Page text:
I “met” Kevin Freer through a chance encounter on Reddit. I was posting my review of Arch Brewing’s Dinner Jacket, (contract brewed at Wellington Brewery) and he commented noting it was a challenging brew. Being a huge Welly fan, I leapt at the chance to interview someone with an inside perspective into one of the harbingers of Ontario’s craft beer revolution. Following an extensive email chain, I finally got a chance to pick his brain.
Like most brewers, Freer didn’t start making beer he’d like to drink today.
“I went to college to study music, worked on a cruise ship and toured with a few bands after graduation. I was looking for a hobby and my wife (girlfriend at the time), got me a Mr. Beer kit for Christmas. It made beer, technically,” he says in an email. “But it did get me started down the road of what makes a good beer. That was Christmas of 2009, and by November 2010 I had gotten my first assistant brewers gig at Magnotta Brewery.”
After working at Magnotta and using his passion for beer to start initiatives like the aptly named “Beer 4 Boobs” (which put on beer events to raise money for local breast cancer charities), Freer landed a chance to work in the big leagues at Wellington. Like many great opportunities, it started with a conversation over a beer.
“During that first [Beer 4 Boobs] event, Wellington donated some raffle prizes,” Freer explains. “While I was there picking it up I met Bryan Maher (now owner/brewmaster at Block Three Brewery in St. Jacobs), and I mentioned to him I was looking for a new job, as I was commuting from Hamilton to Vaughan everyday.”
“Timing was right, and they needed somebody with experience basically that week. I interviewed that week, and after a brief vacation, went to work for Wellington.”
Personally, I’ve loved Wellington for years. Their SPA was one of my go-to six packs at the Beer Store for a long time, and their “Welly One-Offs” have traditionally been wonderful. So what exactly does a Wellington brewer go in for?
“As far as a year round beer, My favorite to brew and drink is County Dark Ale. It’s a fairly to-style English brown ale. Some tasty caramel, toasty malt flavours. That floral perfumey character you get from English hops. Plus it smells like chocolate cake when you are mashing it in,” Freer says. “We have a very unique yeast (like literally genetically unique) for our brewery, and the water in Guelph is great for English styles. It just all comes together in a brown ale like County.”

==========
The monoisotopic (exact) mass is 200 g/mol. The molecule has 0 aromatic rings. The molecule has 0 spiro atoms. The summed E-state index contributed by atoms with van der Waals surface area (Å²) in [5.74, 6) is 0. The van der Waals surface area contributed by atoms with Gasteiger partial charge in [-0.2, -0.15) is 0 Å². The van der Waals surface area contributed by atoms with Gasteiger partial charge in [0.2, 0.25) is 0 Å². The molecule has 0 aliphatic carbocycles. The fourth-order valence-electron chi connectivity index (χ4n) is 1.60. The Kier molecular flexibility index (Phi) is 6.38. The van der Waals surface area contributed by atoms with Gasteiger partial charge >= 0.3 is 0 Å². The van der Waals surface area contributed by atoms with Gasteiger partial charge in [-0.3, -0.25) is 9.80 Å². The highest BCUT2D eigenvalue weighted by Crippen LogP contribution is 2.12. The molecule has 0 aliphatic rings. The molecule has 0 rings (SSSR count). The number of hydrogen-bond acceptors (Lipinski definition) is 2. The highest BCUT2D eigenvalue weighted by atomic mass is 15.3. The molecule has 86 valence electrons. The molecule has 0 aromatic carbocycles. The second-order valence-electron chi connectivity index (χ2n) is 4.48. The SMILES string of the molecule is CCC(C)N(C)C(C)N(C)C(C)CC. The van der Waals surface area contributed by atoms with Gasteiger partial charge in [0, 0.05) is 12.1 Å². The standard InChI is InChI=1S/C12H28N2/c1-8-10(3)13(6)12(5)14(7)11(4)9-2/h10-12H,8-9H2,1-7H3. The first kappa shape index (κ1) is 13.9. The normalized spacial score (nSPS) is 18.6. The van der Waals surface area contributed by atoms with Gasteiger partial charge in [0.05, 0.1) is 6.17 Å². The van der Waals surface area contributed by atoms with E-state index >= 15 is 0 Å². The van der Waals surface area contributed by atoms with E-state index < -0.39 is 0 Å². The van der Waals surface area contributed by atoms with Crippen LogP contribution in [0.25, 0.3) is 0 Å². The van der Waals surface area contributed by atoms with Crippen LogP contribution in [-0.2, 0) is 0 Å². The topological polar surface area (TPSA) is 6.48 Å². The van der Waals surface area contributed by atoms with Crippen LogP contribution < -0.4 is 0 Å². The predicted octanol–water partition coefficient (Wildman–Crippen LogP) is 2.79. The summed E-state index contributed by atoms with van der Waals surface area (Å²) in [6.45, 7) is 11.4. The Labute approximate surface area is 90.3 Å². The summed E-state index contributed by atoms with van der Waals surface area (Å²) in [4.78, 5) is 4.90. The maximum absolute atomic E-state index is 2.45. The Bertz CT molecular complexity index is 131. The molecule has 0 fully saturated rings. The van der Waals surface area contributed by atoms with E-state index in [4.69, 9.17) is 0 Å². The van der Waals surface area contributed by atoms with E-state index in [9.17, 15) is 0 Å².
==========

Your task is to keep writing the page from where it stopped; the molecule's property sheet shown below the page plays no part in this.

Not limiting himself to merely brewing and drinking beer, Freer also chats about it on his podcast “Brew Talk Online” which largely deals with home brewing, and is co-hosted with Zack Weinberg.
Freer explains that he has had an affinity for radio and spoken-word media for some time — likely do to listening to it during his old commute which took up three hours of his day.
“When I first thought up the concept for Brew Talk Online, it was a way for me to combine my love of radio, skills and interest in audio production, and passion for brewing and beer. Home brewers and professional brewers alike are always talking together, and trading tips and new ideas, so why not record those conversations?” he says. “We try to focus more on homebrewing related topics. I do draw a lot of inspiration from seeing what the homebrewers are doing. But mainly we just see it growing a bit, maybe doing some live audio solutions for beer events (as we did for the Great Canadian Homebrew Conference) and just hopefully elevating and inspiring beers across the province.”
As for those who are interested in pursuing brewing, Freer recommends becoming invested in the people and the community. He noted being part of a brewing team means spending long shifts working together — so it’s important that you’re personable and work well with people.
In addition Freer advises furthering your education through homebrewing and study — while maintaining a modest outlook, and take all opportunities offered.
“Be humble. Everyone spends their first day washing kegs,” Freer explains. “Nothing is below you ever. Be willing to do anything, and learn everything.”
“Also — and I feel this is less talked about — but there are a variety of jobs in the beer industry that have nothing to do with production. Delivery drivers, Marketing, Sales, all are very integral to the machine that is a small brewery. It usually only takes one brewer to produce the wort, but an entire team of people to monitor the fermentation, filter it, get it into the package, out the door, and into the hands of the consumer.”
For those interested in going WAY behind the beer, I highly recommend you check out Brew Talk Online, also available on iTunes and Stitcher. It’s a great resource for those who like to brew and those who like to drink. Go grab yourself a Welly, kick back and listen to Kevin Freer gab about beer.